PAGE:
The department of industrial policy and promotion has asked the retail giant to come up with its own sourcing model, including ways of indirect sourcing, but within the contours of the existing norms for sourcing at least 30% from Indian SMEs.
This means that Walmart can source 20% directly and the rest 10% through agents.
We have asked them to give their own sourcing model and that has to be done within the present policy even if they want to source indirectly. They have to tell us how they do it, said a senior DIPP official.
The company was told so after its officials - Asia CEO Scott Price and India head Ramnik Narsey - met DIPP secretary Saurabh Chandra last week and bargained for more besides seeking clarity on the sourcing norms. Price is expected to come back with a draft proposal in the first week of October.
In July, the US-based retailer had expressed its inability to the government in meeting the 30% sourcing norm in the multi-brand retail sector stating that it could source only 20% from the Indian small and medium industries.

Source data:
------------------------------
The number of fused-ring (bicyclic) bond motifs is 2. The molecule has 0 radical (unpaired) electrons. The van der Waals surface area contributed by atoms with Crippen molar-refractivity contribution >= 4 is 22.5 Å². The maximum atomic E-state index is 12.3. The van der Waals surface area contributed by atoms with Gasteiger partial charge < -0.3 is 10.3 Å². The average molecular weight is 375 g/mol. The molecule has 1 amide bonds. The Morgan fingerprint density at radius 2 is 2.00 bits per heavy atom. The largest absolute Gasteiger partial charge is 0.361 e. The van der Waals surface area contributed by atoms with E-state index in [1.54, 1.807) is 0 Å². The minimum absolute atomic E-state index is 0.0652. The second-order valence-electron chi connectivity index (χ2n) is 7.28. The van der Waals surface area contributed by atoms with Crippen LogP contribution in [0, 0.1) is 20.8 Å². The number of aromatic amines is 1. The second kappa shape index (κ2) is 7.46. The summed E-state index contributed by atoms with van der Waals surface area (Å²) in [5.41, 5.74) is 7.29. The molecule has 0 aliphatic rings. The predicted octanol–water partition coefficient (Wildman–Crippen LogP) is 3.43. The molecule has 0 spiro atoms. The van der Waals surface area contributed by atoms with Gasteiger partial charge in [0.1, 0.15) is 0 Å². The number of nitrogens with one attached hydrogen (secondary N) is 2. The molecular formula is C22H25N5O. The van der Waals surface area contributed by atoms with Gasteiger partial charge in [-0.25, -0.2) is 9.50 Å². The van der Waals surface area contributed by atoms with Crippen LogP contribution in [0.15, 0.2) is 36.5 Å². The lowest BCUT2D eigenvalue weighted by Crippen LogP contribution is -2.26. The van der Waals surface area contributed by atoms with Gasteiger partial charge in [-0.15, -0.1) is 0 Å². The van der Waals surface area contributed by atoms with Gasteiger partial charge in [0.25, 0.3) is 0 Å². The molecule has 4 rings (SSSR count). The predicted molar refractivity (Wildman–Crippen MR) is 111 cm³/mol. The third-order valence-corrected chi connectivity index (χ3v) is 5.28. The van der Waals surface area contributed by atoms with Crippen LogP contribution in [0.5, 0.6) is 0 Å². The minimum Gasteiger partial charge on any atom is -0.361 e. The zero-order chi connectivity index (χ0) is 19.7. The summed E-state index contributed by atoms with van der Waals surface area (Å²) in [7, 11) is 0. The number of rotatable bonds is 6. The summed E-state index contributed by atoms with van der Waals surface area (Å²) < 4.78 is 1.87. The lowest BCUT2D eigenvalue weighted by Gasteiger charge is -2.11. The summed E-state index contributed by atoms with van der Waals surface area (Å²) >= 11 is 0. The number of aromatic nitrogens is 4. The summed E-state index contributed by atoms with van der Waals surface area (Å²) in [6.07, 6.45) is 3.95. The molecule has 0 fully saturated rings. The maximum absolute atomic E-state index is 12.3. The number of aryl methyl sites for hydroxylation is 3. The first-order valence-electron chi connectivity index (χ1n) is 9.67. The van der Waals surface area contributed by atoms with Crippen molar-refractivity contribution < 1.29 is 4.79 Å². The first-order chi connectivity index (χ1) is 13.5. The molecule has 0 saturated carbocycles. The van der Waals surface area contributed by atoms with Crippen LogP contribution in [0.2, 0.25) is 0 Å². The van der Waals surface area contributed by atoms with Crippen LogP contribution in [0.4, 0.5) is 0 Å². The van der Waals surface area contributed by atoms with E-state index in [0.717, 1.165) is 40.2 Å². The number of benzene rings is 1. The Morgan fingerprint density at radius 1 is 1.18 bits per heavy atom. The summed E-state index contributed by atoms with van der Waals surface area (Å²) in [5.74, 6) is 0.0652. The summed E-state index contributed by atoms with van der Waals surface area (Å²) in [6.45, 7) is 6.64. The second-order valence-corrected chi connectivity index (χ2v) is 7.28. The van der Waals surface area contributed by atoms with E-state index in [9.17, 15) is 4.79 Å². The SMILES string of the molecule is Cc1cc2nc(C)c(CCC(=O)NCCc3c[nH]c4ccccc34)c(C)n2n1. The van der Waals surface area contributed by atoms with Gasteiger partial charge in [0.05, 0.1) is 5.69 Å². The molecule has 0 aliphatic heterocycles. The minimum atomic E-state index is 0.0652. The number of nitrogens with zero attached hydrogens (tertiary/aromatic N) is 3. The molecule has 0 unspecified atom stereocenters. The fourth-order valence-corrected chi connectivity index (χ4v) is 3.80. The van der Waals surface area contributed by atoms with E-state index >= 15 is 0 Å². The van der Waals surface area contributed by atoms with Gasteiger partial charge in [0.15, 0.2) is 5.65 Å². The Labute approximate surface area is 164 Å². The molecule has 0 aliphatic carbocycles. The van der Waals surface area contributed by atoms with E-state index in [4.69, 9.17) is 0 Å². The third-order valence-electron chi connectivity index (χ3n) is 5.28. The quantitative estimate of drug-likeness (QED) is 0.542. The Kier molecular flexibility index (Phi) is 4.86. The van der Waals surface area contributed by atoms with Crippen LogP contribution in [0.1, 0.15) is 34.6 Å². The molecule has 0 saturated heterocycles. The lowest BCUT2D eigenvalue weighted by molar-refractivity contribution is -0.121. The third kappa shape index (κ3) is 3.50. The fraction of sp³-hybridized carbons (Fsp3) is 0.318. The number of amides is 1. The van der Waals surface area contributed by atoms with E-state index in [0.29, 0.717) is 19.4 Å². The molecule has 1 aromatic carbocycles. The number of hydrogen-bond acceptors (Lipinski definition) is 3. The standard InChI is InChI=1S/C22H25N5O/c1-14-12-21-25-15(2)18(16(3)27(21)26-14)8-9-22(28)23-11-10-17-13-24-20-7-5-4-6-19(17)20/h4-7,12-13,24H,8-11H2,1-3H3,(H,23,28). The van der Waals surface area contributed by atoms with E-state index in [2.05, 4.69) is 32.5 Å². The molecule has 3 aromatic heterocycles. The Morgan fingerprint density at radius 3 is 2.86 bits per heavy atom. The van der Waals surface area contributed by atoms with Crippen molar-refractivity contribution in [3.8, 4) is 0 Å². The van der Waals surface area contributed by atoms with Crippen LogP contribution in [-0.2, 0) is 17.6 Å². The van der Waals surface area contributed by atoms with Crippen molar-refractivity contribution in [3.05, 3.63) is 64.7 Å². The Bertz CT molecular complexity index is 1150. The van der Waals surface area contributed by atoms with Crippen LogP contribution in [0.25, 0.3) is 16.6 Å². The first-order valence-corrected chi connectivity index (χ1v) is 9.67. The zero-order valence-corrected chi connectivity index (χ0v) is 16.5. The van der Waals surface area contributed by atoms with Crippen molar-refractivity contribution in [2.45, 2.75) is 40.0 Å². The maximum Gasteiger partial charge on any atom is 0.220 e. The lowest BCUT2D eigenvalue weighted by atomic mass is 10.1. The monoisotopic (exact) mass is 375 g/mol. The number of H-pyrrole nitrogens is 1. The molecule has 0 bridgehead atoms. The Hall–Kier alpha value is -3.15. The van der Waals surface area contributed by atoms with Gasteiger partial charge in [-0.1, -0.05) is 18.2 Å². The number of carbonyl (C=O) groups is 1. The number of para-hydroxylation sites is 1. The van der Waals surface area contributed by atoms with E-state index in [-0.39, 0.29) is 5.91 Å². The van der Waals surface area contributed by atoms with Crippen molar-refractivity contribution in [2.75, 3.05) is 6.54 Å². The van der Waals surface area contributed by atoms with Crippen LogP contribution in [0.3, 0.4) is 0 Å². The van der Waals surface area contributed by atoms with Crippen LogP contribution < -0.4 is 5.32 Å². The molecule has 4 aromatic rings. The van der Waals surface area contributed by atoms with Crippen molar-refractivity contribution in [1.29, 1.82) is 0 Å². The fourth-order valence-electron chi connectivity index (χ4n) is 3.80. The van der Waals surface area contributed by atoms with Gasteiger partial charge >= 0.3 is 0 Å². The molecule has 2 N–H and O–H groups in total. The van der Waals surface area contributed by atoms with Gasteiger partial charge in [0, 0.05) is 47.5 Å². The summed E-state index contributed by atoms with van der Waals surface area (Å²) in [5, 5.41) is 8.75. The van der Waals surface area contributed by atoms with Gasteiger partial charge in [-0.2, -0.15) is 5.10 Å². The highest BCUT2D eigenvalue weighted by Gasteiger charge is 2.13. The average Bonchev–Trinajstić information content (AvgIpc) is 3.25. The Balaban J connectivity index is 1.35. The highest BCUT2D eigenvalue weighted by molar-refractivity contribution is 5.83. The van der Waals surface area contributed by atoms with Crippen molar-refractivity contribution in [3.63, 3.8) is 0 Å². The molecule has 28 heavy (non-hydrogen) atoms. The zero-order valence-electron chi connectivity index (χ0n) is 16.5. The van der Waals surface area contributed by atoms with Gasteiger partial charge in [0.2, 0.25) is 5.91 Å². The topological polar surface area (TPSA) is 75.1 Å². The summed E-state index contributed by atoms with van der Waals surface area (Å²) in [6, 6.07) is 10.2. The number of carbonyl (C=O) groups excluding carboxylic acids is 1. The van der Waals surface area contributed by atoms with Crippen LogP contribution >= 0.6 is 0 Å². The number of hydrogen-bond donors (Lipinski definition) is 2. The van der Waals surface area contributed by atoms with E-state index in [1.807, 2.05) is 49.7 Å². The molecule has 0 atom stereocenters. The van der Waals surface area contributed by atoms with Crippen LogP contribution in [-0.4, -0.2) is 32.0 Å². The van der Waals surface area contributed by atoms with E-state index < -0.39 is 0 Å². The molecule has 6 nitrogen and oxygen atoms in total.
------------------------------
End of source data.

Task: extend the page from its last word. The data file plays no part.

As per the FDI policy for multi-brand retail trading, at least 30% of the value of procurement of manufactured/processed products have to be sourced from Indian small industries.
Sources said that the company is mulling various channels and modalities of sourcing through intermediaries and wanted more clarity on whether this would be a violation of the policy.
The department has asked for a written communication from the company.
Walmart is present in India as part of Bharti-Walmart, which is a 50:50 cash-and-carry joint venture with Bharti Enterprises.
As said before, India is an important market for us. We continue to study the implications of the current FDI policy on our business and appreciate the governments willingness to consider our requests to provide clarity on the conditions contained in the policy. Walmarts mission is to save people money so they can live better, said a Walmart India spokesperson.